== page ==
Lions vs. Texans: Offense Can't Slide into an Early Tryptophan Coma in Week 12

Andrew Garda@andrew_gardaFeatured ColumnistNovember 22, 2012

There is having your back against the wall and there is having your back against a wall.

The Detroit Lions have been trending the wrong way for two weeks in a row, and with the Houston Texans coming to town, there is a fair chance it could be three.

Given that they are already winless in their division, losing another tiebreaker (common opponents) would certainly make it even less likely they can make the playoffs.

It's no small challenge to take on the Texans, whether you're home or away. You know the Texans can be beat (at least that's what the Green Bay Packers told us), but not easily. 

The Lions have the talent, but do they have the focus?

Here's what they need to do to win.


When the Lions Are on Offense

I said this on my regular guest spot on Drive Time over at ESPN 106.5 in Toledo, but more than anything else, the Lions need to get Matt Stafford under control.

They need him to settle down, stop dancing and start being accurate. 

Stafford hasn't looked comfortable in—well all season isn't quite hyperbole. He's looked nothing like the quarterback who led his team to the playoffs and threw for over 5,000 yards in 2011. He's looked a lot like a rookie, actually, and it takes him far too long to shake off the frost early in games.

It's hard to pin down what's going on, though it's clear there is some issue mechanically. One has to assume he's been in the film room with head coach Jim Schwartz, offensive coordinator Scott Linehan and QB coach Todd Downing trying to figure out just what the heck is going on, but so far nothing has changed.

The offense can no longer wait on him to get hot during a game. Against a team like the Texans who will put points on the board, even against a solid front seven like the Lions have, the Lions will fall behind too far to recover from if they start slow.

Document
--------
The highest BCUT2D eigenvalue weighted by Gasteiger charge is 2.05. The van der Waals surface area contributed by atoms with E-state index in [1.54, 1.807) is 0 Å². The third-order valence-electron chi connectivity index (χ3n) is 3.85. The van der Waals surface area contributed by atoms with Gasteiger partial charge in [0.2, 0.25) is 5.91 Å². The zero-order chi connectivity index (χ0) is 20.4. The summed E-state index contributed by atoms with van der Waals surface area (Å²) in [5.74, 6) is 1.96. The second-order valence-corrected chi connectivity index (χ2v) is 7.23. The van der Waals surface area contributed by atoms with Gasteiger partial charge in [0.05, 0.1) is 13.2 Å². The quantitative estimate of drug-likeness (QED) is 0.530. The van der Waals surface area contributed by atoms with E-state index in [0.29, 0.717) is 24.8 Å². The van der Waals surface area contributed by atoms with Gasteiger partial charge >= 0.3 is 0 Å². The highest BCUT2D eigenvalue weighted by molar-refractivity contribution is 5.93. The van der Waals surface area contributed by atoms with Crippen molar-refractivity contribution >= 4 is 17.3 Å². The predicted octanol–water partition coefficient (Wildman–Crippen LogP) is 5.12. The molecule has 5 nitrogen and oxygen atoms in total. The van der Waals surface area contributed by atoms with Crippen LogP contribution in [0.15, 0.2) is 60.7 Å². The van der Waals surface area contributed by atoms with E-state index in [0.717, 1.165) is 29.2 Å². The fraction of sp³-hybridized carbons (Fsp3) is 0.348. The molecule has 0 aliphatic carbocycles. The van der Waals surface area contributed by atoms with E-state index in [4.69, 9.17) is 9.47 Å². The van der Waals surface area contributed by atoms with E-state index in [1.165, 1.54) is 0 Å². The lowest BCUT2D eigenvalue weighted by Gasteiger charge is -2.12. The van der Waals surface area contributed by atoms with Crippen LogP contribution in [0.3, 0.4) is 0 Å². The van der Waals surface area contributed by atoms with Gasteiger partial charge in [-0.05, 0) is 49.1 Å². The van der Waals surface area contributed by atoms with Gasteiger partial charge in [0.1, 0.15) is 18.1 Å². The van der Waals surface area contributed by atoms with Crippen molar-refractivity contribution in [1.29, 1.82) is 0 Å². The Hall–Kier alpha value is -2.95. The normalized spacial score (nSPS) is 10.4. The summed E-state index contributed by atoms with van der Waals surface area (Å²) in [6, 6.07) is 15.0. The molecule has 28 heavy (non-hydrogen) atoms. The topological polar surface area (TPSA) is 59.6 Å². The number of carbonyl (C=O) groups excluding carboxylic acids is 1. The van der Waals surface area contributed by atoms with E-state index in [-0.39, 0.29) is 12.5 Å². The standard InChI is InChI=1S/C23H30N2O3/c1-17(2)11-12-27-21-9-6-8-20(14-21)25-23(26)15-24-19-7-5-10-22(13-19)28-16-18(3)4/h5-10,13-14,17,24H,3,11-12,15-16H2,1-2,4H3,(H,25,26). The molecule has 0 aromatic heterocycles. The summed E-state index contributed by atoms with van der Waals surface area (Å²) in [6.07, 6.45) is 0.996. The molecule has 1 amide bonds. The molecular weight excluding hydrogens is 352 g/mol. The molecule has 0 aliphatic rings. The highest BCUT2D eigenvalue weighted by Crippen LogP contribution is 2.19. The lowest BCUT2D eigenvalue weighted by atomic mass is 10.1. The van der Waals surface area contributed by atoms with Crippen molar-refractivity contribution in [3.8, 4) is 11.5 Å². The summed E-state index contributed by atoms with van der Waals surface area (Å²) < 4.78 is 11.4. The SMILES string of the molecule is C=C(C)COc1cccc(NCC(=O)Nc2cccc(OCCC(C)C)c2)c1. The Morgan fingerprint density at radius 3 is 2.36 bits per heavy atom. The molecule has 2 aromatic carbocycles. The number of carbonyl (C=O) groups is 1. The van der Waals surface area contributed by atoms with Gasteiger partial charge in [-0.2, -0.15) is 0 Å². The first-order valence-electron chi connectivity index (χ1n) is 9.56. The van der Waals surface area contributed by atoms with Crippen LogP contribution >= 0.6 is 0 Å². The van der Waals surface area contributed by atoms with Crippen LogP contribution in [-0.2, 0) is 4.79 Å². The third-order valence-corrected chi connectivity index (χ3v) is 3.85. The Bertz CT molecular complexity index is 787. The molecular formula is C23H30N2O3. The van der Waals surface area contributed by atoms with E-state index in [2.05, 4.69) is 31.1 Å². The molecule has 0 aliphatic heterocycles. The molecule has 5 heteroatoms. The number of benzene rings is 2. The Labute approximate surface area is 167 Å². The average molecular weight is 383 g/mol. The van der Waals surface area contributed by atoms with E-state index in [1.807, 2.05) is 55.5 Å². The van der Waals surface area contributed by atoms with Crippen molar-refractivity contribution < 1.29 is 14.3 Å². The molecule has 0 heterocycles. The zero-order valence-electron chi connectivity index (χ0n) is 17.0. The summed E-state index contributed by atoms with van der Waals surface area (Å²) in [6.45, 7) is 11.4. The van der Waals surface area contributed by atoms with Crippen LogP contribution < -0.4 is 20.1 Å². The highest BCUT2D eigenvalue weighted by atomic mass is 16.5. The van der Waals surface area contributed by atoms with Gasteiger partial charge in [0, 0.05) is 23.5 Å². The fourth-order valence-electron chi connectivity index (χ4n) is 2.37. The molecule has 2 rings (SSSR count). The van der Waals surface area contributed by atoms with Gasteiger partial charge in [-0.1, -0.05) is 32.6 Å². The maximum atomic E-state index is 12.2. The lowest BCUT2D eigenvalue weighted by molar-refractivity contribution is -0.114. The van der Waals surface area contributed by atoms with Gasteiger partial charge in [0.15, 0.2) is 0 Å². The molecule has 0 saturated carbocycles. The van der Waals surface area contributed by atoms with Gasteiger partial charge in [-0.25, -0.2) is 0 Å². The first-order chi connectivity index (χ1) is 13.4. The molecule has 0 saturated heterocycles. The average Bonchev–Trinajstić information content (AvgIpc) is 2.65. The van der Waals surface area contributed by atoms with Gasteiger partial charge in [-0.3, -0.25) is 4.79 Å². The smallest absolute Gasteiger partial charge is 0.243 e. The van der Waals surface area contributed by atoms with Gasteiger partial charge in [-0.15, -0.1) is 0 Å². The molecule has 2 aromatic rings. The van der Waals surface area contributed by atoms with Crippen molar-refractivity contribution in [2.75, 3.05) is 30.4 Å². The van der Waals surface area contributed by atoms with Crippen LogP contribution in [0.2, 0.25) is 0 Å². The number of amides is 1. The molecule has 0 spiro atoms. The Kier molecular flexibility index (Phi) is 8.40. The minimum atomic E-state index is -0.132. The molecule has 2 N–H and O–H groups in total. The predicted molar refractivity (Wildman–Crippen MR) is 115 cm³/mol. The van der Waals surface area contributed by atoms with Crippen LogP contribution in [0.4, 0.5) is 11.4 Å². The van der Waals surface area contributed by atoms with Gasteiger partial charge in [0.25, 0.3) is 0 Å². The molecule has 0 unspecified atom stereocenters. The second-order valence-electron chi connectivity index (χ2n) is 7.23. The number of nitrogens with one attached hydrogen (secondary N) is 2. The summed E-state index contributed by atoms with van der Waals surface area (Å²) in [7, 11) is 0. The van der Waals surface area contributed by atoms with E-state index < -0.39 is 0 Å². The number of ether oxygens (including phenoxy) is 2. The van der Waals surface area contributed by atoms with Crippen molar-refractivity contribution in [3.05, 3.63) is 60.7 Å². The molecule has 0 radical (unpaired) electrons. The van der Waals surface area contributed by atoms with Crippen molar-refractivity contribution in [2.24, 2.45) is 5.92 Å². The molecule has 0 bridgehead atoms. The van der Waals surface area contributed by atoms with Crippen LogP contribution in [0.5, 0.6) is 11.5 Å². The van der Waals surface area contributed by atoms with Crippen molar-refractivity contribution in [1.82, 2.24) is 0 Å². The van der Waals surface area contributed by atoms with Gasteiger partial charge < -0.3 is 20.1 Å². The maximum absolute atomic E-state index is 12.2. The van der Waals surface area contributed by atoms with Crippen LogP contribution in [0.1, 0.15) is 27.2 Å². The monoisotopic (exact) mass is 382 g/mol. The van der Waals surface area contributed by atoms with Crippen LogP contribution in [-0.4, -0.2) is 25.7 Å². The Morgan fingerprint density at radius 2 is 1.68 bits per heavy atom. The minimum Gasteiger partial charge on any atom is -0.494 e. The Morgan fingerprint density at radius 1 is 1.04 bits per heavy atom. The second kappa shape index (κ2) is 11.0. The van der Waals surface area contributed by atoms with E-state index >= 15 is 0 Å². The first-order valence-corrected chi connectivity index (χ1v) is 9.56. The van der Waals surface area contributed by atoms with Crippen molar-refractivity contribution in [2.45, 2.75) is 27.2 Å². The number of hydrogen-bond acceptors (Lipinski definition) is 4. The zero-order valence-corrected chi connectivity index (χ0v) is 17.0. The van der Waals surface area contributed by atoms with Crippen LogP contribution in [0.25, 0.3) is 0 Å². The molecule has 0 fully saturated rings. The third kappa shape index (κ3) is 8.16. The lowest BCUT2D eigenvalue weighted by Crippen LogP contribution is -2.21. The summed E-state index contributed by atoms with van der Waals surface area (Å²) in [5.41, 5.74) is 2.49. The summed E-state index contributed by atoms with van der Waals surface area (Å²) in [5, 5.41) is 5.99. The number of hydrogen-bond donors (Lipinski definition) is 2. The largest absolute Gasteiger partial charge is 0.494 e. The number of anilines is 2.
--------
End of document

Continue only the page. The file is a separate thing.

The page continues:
Stafford needs to find his rhythm early.

Of course, he'll be facing potential Defensive Player of the Year J.J. Watt, so he'll need some help. With Jeff Backus potentially out and replaced by rookie Riley Reiff, the Lions may need to add an extra tight end, lineman or fullback to shore up the tackle position. 

They were already doing that before—the catch is that most often it was Reiff who was the extra body.

Along with offensive line help, getting a good run game going is vital. Mikel Leshoure struggled a bit against a susceptible Green Bay run defense, and it doesn't get easier with the Texans.

So the Lions have to be dedicated to making the ground attack work, even if it doesn't come easy. In addition to keeping the Texans from teeing off on Stafford, it will also keep the potent Houston offense off the field and give the defense a break. 

Finally, someone besides Calvin Johnson has to make a play. It could be Ryan Broyles, the rookie with a chance to steal the No. 2 receiver spot, new Lion Mike Thomas or even Brandon Pettigrew at tight end, if he can overcome his case of the dropsies.

It's all well and good that Johnson is finally getting touchdowns, but it isn't making a difference. The Lions still lost both games he scored in. So somebody else needs to start contributing and fast.


When the Lions Are on Defense

If I'm the Lions, I am most concerned with Arian Foster. This is not to say that Andre Johnson, Owen Daniels or Matt Schaub aren't dangerous—just that the Texans have mostly been focused on the ground game.

They can throw the ball if they have to, but they love to run with Foster.

It's difficult to shut down Foster completely, but it can be done, and the Lions would consider it a victory if they can keep him out of the end zone, which only three teams have done.

However, as I said, Schaub and Co. are still dangerous, so the front seven will need to get after the quarterback early and often. Nick Fairley needs to repeat his big day from last week, and Ndamukong Suh needs to get loose as well.

The key as always for this very aggressive defensive front is to avoid the tight end and fullback traps which plagued them so often early in the season. Houston's offensive line is a sharp bunch, and the coaching staff will be well prepared for the pressure the Lions will bring.

The Lions secondary is badly banged up, but played well despite that for much of the game against the Packers, and will need to do it again to make sure that any headway the defense makes with Foster isn't for naught.

It's going to be a tough job slowing—much less stopping—the Texans offense. The Lions have the talent; they need to prove they have the focus to execute as well.



I have to be honest—I don't have the Lions winning this game. It's a game they must win, a game with a ton on the line for them and it's at home.

It may be too late for the season to be salvaged, but it's not too late to salvage some pride.

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Follow me on Twitter at @andrew_garda.


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